More than 70 percent of Liberal High School’s student population qualify for free or reduced meals. Yet, only 11 percent of the entire student population was taking advantage of the school’s breakfast program. While we would like to believe that all kids eat a healthy breakfast at home and come to school ready to learn, that’s not reality. Additionally, most high school kids would rather stay in bed as long as possible or choose to socialize with friends before school instead of taking the time to eat breakfast.
Every year the schools in Missouri’s Raymore Peculiar R II district celebrate their salad bars during “Rainbow Days.” Thanks to the staff’s efforts to use local farmers markets, students throughout the district see fresh peppers, squash, onion, zucchini, tomatoes, potatoes, eggplant, green beans, corn on the cob, peaches, apples, blackberries, blueberries, strawberries, cantaloupe, watermelon and more.
Today marks the one year anniversary of the Drink Up campaign launched by the Partnership for a Healthier America and First Lady Michelle Obama. It has been a great first year for the campaign with many moments to highlight starting with the splashy water festival in Watertown, WI. Since launch, Drink Up has encouraged millions of Americans to drink more water more often as a way to improve their health and help boost energy and increase focus!
Although implementing the meal standards has had some challenges, Des Moines Public Schools have been successful in making school meals nutritious and attractive to students by implementing a number of creative solutions and approaches.
Ed. Note: This is a cross post from the blog of usda.gov. You can find the original post here.
Over the past four years, USDA has worked closely with schools, parents, community leaders, and nutrition experts to ensure that when children go off to school, they are greeted by a healthier school environment. According to the CDC, childhood obesity has more than doubled in children and quadrupled in adolescents in the past 30 years, leading to an increase in obesity-related health outcomes in children, including cardiovascular disease, pre-diabetes, and bone and joint problems. Improving school nutrition is vital to reducing childhood obesity, because many children consume half of their daily calories during the school day. Making the healthy choice the easy choice sets our nation’s children up for a lifetime of healthy choices, and supports a healthier next generation. Recently, we've seen evidence that student acceptance of healthier meals is increasing across all grade levels. Today, we are pleased to see the results of the latest poll by The Pew Charitable Trusts, the Robert Wood Johnson Foundation, and the American Heart Association, showing that most parents support the healthier meal and snack standards implemented through the Healthy, Hunger-free Kids Act of 2010. Read more about the results of that study in this blog, cross-posted from the Blog of the American Heart Association.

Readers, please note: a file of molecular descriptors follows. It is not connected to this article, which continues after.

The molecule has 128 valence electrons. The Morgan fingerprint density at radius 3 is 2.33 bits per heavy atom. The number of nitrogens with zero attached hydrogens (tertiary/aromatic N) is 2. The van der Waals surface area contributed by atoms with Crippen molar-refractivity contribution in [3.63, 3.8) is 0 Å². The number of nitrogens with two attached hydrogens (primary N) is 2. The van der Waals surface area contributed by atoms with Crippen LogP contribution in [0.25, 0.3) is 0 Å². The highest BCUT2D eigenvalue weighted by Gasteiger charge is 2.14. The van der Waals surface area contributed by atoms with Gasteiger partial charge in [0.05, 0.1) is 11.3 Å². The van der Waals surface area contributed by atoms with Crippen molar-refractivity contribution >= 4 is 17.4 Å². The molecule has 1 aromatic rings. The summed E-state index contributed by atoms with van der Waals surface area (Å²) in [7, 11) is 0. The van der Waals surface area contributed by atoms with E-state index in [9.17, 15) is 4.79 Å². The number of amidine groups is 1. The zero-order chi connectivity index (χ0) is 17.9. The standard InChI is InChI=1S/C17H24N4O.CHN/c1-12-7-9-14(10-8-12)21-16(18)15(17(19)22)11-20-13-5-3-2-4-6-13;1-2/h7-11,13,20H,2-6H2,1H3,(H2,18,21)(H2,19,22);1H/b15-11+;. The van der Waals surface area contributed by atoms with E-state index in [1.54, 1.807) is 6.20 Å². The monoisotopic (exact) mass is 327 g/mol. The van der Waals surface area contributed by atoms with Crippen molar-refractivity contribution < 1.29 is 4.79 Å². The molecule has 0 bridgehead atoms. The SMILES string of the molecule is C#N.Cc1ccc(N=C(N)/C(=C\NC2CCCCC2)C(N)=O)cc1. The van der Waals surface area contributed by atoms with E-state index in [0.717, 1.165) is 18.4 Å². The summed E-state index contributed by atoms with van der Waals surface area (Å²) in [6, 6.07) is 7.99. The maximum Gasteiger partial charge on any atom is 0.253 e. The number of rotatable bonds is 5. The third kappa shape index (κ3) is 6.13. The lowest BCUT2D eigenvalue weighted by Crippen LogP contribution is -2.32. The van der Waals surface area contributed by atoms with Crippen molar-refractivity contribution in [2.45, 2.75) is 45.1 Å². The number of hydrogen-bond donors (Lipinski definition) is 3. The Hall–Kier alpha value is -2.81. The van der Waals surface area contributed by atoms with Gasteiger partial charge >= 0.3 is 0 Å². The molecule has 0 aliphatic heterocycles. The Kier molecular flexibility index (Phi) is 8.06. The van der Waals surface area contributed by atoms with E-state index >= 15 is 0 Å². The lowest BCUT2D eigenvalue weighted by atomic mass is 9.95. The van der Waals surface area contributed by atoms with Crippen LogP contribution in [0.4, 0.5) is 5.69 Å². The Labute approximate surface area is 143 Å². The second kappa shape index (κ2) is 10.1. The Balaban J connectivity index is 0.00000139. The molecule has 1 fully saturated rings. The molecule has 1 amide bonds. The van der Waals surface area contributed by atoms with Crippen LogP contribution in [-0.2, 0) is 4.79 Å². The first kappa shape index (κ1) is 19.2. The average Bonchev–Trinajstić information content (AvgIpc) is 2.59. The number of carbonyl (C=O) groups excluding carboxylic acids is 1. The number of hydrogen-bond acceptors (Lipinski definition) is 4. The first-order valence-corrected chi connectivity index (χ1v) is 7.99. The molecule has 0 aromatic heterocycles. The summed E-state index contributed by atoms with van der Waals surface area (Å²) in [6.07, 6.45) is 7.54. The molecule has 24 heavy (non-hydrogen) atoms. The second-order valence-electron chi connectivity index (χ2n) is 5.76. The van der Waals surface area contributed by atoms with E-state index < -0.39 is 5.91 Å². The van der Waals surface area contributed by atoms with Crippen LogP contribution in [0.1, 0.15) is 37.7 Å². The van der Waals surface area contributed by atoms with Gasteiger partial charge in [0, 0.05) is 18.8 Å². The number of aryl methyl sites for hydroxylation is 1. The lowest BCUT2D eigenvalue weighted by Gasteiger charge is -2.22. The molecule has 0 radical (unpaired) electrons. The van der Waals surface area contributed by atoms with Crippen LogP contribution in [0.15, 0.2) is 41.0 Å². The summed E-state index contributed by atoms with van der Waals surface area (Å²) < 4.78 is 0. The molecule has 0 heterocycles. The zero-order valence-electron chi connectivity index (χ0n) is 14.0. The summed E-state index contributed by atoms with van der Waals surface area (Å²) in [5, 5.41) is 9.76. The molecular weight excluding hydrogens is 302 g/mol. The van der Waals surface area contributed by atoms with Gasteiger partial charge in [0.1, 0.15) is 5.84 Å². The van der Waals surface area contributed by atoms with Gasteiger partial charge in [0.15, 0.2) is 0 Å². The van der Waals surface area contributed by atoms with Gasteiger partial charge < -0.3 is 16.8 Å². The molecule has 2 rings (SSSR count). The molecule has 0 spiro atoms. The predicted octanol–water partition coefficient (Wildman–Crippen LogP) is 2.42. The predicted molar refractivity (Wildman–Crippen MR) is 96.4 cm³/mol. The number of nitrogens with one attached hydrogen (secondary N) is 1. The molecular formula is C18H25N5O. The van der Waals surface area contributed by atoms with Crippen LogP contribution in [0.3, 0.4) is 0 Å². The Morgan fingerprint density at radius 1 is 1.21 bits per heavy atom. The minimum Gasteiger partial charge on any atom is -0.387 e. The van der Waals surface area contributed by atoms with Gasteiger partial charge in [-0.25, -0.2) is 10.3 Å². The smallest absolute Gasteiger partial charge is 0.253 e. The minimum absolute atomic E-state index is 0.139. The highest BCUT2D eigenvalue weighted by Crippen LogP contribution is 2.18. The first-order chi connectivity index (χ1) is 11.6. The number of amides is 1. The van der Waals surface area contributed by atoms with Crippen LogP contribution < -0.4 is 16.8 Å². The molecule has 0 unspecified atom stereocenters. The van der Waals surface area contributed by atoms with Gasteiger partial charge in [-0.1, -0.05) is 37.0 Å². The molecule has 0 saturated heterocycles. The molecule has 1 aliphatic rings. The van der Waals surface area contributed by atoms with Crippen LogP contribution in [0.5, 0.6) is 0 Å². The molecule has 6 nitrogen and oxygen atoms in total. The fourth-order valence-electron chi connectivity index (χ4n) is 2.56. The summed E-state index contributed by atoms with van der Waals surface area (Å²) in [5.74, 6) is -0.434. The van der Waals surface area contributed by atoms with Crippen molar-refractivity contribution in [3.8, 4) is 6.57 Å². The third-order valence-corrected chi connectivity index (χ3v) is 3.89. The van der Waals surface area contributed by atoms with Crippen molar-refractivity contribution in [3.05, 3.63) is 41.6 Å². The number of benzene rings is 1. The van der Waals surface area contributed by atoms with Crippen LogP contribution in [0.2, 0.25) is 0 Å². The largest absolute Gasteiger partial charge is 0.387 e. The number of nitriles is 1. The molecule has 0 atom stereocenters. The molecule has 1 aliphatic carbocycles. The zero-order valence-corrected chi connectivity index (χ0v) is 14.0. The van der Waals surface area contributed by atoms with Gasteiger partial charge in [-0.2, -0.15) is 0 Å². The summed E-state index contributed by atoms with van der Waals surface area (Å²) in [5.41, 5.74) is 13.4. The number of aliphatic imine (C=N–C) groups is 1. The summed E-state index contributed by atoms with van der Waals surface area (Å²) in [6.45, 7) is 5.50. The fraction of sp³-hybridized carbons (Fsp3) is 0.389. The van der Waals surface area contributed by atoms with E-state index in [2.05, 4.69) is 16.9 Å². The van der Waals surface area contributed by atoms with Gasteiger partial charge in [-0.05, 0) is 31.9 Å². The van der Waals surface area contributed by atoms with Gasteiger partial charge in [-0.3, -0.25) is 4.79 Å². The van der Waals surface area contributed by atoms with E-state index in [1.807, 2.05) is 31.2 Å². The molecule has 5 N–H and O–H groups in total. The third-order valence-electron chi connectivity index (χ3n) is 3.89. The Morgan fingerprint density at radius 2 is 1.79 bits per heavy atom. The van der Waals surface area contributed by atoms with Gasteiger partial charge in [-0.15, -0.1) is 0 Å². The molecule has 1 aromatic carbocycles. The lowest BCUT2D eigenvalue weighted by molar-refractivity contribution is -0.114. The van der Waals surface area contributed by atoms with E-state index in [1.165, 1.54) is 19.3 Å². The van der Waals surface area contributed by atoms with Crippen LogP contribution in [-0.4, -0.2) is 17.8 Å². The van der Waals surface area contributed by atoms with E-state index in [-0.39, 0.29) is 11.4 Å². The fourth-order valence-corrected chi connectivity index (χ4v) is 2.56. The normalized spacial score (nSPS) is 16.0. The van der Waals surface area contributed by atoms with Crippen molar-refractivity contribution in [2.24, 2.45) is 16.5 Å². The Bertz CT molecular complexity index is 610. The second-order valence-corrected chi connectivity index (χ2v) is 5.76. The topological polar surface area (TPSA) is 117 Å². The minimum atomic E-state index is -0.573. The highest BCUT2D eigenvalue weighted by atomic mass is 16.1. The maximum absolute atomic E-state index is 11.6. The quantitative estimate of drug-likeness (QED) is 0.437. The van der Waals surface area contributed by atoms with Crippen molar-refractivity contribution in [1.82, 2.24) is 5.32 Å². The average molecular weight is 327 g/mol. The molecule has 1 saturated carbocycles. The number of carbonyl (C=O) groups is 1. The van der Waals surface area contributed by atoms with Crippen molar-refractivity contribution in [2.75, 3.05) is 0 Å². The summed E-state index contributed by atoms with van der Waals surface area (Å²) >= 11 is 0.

Just for fun, try singing the following words to the tune of “Twinkle, Twinkle Little Star”:
Carrots, peas, and broccoli,
vegetables are good for me.
Songs like “The Vegetable Song” are just one of the many creative ways EatPlayGrow™’s action-packed curriculum helps children aged 2 to 5 years learn about nutrition and physical activity.
As the buzzer sounds on another sizzling summer, kids across America are getting back in the game and gearing up for another school year. Now, instead of days filled with swimming, biking, climbing trees and playing, most kids will spend six to seven hours each day within school walls.
The primary focus of schools is to help students learn and develop foundational skills and knowledge to succeed in life. But with the increasing demands and pressures of improving standardized test scores and grade point averages are we defeating these goals by eliminating or significantly restricting the time students are physically active throughout the school day?
President Barack Obama has proclaimed September 2014 as National Childhood Obesity Awareness Month, encouraging Americans to help our youth lead more physically active lifestyles and make healthier food choices.
Summer is winding down, and kids across the country have started to head back to school. Over the course of the school year, kids will be spending the majority of their days in school, which provides an important opportunity to ensure that schools foster healthy environments for kids to learn and grow. Offering healthy meal and snack options and ample opportunities for physical activity are critical to their success in school and in life. Quality, nutritious foods help to fuel our performance in anything we do.